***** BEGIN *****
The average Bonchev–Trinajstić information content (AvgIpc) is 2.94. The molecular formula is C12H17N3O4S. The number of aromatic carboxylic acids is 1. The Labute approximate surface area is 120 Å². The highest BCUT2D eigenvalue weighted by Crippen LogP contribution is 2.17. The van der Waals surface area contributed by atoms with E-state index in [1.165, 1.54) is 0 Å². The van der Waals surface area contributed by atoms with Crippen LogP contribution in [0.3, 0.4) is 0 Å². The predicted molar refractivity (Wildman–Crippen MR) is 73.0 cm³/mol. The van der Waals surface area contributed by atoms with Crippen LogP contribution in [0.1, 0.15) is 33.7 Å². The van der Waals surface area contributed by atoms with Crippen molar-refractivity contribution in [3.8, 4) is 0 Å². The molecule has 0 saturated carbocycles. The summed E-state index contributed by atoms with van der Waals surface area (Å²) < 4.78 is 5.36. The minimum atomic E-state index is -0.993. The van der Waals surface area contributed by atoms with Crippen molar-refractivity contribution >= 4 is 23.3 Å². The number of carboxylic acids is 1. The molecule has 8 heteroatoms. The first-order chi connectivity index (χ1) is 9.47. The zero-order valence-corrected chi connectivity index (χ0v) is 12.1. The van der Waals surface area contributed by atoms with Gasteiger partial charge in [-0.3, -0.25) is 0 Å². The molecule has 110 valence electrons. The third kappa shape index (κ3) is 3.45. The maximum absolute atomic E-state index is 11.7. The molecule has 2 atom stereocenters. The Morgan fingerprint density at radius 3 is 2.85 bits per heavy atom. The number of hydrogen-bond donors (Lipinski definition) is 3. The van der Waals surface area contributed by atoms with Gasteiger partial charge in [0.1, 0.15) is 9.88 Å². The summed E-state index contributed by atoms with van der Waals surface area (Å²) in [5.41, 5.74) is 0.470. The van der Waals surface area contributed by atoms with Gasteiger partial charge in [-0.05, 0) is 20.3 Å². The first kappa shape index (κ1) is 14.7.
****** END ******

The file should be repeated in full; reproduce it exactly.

The average Bonchev–Trinajstić information content (AvgIpc) is 2.94. The molecular formula is C12H17N3O4S. The number of aromatic carboxylic acids is 1. The Labute approximate surface area is 120 Å². The highest BCUT2D eigenvalue weighted by Crippen LogP contribution is 2.17. The van der Waals surface area contributed by atoms with E-state index in [1.165, 1.54) is 0 Å². The van der Waals surface area contributed by atoms with Crippen LogP contribution in [0.3, 0.4) is 0 Å². The predicted molar refractivity (Wildman–Crippen MR) is 73.0 cm³/mol. The van der Waals surface area contributed by atoms with Crippen LogP contribution in [0.1, 0.15) is 33.7 Å². The van der Waals surface area contributed by atoms with Crippen molar-refractivity contribution in [3.8, 4) is 0 Å². The molecule has 0 saturated carbocycles. The summed E-state index contributed by atoms with van der Waals surface area (Å²) < 4.78 is 5.36. The minimum atomic E-state index is -0.993. The van der Waals surface area contributed by atoms with Crippen molar-refractivity contribution >= 4 is 23.3 Å². The number of carboxylic acids is 1. The molecule has 8 heteroatoms. The first-order chi connectivity index (χ1) is 9.47. The zero-order valence-corrected chi connectivity index (χ0v) is 12.1. The van der Waals surface area contributed by atoms with Gasteiger partial charge in [-0.3, -0.25) is 0 Å². The molecule has 110 valence electrons. The third kappa shape index (κ3) is 3.45. The maximum absolute atomic E-state index is 11.7. The molecule has 2 atom stereocenters. The Morgan fingerprint density at radius 3 is 2.85 bits per heavy atom. The number of hydrogen-bond donors (Lipinski definition) is 3. The van der Waals surface area contributed by atoms with Gasteiger partial charge in [0.1, 0.15) is 9.88 Å². The summed E-state index contributed by atoms with van der Waals surface area (Å²) in [5.41, 5.74) is 0.470. The van der Waals surface area contributed by atoms with Gasteiger partial charge in [-0.05, 0) is 20.3 Å². The first kappa shape index (κ1) is 14.7.